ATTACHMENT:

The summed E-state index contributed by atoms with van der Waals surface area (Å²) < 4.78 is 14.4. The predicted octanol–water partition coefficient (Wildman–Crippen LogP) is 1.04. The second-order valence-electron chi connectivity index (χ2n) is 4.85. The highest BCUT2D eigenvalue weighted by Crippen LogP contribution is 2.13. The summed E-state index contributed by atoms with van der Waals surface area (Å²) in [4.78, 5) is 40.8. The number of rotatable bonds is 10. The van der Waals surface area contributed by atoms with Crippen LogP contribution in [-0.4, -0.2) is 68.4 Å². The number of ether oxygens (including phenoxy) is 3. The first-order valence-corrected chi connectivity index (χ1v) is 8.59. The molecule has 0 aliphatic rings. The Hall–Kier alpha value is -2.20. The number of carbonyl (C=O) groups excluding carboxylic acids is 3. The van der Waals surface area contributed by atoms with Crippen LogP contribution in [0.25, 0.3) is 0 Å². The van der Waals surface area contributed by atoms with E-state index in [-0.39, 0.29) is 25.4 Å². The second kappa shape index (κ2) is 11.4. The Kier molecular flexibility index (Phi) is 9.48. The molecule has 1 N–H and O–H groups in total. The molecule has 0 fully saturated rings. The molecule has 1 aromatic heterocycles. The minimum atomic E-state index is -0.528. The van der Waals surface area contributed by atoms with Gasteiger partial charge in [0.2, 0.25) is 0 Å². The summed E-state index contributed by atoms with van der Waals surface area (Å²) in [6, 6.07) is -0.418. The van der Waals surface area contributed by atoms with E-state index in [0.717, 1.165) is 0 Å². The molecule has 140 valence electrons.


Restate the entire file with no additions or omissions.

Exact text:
The summed E-state index contributed by atoms with van der Waals surface area (Å²) < 4.78 is 14.4. The predicted octanol–water partition coefficient (Wildman–Crippen LogP) is 1.04. The second-order valence-electron chi connectivity index (χ2n) is 4.85. The highest BCUT2D eigenvalue weighted by Crippen LogP contribution is 2.13. The summed E-state index contributed by atoms with van der Waals surface area (Å²) in [4.78, 5) is 40.8. The number of rotatable bonds is 10. The van der Waals surface area contributed by atoms with Crippen LogP contribution in [-0.4, -0.2) is 68.4 Å². The number of ether oxygens (including phenoxy) is 3. The first-order valence-corrected chi connectivity index (χ1v) is 8.59. The molecule has 0 aliphatic rings. The Hall–Kier alpha value is -2.20. The number of carbonyl (C=O) groups excluding carboxylic acids is 3. The van der Waals surface area contributed by atoms with Crippen LogP contribution in [0.25, 0.3) is 0 Å². The van der Waals surface area contributed by atoms with E-state index in [-0.39, 0.29) is 25.4 Å². The second kappa shape index (κ2) is 11.4. The Kier molecular flexibility index (Phi) is 9.48. The molecule has 1 N–H and O–H groups in total. The molecule has 0 fully saturated rings. The molecule has 1 aromatic heterocycles. The minimum atomic E-state index is -0.528. The van der Waals surface area contributed by atoms with Gasteiger partial charge in [0.2, 0.25) is 0 Å². The summed E-state index contributed by atoms with van der Waals surface area (Å²) in [6, 6.07) is -0.418. The van der Waals surface area contributed by atoms with E-state index in [0.717, 1.165) is 0 Å². The molecule has 140 valence electrons.